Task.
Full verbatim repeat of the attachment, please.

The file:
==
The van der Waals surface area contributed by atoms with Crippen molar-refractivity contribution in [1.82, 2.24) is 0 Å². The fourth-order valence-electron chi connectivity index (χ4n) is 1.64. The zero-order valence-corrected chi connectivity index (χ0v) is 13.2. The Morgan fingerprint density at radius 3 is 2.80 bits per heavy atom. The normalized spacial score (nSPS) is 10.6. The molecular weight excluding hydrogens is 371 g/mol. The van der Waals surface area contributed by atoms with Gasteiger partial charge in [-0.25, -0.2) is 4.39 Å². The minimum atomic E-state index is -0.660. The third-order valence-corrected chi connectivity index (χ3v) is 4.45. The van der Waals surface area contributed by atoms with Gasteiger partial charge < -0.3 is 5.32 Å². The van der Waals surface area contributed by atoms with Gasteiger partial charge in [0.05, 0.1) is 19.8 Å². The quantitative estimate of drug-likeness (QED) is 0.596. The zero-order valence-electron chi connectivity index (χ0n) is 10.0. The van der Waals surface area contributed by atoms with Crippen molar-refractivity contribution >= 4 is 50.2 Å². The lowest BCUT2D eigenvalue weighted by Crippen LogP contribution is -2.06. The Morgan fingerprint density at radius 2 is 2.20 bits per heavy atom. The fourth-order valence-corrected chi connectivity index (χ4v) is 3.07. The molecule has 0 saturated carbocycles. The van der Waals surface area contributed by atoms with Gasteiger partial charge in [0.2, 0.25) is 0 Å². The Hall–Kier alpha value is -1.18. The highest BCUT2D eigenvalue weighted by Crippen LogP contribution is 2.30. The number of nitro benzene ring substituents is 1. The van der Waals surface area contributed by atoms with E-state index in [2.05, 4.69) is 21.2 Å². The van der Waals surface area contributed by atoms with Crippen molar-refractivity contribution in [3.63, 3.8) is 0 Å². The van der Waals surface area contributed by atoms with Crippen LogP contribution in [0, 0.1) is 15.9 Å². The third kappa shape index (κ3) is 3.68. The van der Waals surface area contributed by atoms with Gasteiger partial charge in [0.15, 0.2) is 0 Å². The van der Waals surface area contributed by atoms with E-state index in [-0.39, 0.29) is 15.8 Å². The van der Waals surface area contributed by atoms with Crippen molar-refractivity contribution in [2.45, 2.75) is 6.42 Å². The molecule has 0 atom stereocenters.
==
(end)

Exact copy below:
The van der Waals surface area contributed by atoms with Crippen molar-refractivity contribution in [1.82, 2.24) is 0 Å². The fourth-order valence-electron chi connectivity index (χ4n) is 1.64. The zero-order valence-corrected chi connectivity index (χ0v) is 13.2. The Morgan fingerprint density at radius 3 is 2.80 bits per heavy atom. The normalized spacial score (nSPS) is 10.6. The molecular weight excluding hydrogens is 371 g/mol. The van der Waals surface area contributed by atoms with Gasteiger partial charge in [-0.25, -0.2) is 4.39 Å². The minimum atomic E-state index is -0.660. The third-order valence-corrected chi connectivity index (χ3v) is 4.45. The van der Waals surface area contributed by atoms with Gasteiger partial charge < -0.3 is 5.32 Å². The van der Waals surface area contributed by atoms with Gasteiger partial charge in [0.05, 0.1) is 19.8 Å². The quantitative estimate of drug-likeness (QED) is 0.596. The zero-order valence-electron chi connectivity index (χ0n) is 10.0. The van der Waals surface area contributed by atoms with Crippen molar-refractivity contribution >= 4 is 50.2 Å². The lowest BCUT2D eigenvalue weighted by Crippen LogP contribution is -2.06. The Morgan fingerprint density at radius 2 is 2.20 bits per heavy atom. The fourth-order valence-corrected chi connectivity index (χ4v) is 3.07. The molecule has 0 saturated carbocycles. The van der Waals surface area contributed by atoms with Gasteiger partial charge in [0.2, 0.25) is 0 Å². The Hall–Kier alpha value is -1.18. The highest BCUT2D eigenvalue weighted by Crippen LogP contribution is 2.30. The number of nitro benzene ring substituents is 1. The van der Waals surface area contributed by atoms with E-state index in [2.05, 4.69) is 21.2 Å². The van der Waals surface area contributed by atoms with Crippen molar-refractivity contribution in [3.63, 3.8) is 0 Å². The van der Waals surface area contributed by atoms with Crippen LogP contribution in [0, 0.1) is 15.9 Å². The third kappa shape index (κ3) is 3.68. The van der Waals surface area contributed by atoms with Gasteiger partial charge in [0.15, 0.2) is 0 Å². The van der Waals surface area contributed by atoms with E-state index in [-0.39, 0.29) is 15.8 Å². The van der Waals surface area contributed by atoms with Crippen molar-refractivity contribution in [2.45, 2.75) is 6.42 Å². The molecule has 0 atom stereocenters.